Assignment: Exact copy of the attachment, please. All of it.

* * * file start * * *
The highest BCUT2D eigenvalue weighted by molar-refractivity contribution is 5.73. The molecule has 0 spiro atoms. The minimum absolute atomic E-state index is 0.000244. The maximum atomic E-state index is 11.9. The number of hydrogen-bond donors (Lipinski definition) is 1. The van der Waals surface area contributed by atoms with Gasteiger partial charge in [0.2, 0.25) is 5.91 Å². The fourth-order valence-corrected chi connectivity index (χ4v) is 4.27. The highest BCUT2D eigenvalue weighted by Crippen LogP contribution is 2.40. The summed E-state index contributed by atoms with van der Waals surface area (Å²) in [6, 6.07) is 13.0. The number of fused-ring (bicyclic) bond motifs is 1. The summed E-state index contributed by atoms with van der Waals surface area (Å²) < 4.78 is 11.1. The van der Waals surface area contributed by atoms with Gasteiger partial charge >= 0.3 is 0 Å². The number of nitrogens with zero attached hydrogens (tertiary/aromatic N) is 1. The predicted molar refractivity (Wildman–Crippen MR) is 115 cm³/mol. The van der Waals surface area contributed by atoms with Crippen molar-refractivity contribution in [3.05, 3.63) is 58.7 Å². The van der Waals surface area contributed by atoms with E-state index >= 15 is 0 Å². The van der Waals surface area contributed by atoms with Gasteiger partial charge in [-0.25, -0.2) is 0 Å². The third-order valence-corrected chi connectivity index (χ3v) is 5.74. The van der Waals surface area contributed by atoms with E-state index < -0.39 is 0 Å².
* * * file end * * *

The highest BCUT2D eigenvalue weighted by molar-refractivity contribution is 5.73. The molecule has 0 spiro atoms. The minimum absolute atomic E-state index is 0.000244. The maximum atomic E-state index is 11.9. The number of hydrogen-bond donors (Lipinski definition) is 1. The van der Waals surface area contributed by atoms with Gasteiger partial charge in [0.2, 0.25) is 5.91 Å². The fourth-order valence-corrected chi connectivity index (χ4v) is 4.27. The highest BCUT2D eigenvalue weighted by Crippen LogP contribution is 2.40. The summed E-state index contributed by atoms with van der Waals surface area (Å²) in [6, 6.07) is 13.0. The number of fused-ring (bicyclic) bond motifs is 1. The summed E-state index contributed by atoms with van der Waals surface area (Å²) < 4.78 is 11.1. The van der Waals surface area contributed by atoms with Gasteiger partial charge >= 0.3 is 0 Å². The number of nitrogens with zero attached hydrogens (tertiary/aromatic N) is 1. The predicted molar refractivity (Wildman–Crippen MR) is 115 cm³/mol. The van der Waals surface area contributed by atoms with Crippen molar-refractivity contribution in [3.05, 3.63) is 58.7 Å². The van der Waals surface area contributed by atoms with E-state index >= 15 is 0 Å². The van der Waals surface area contributed by atoms with Gasteiger partial charge in [-0.25, -0.2) is 0 Å². The third-order valence-corrected chi connectivity index (χ3v) is 5.74. The van der Waals surface area contributed by atoms with E-state index < -0.39 is 0 Å².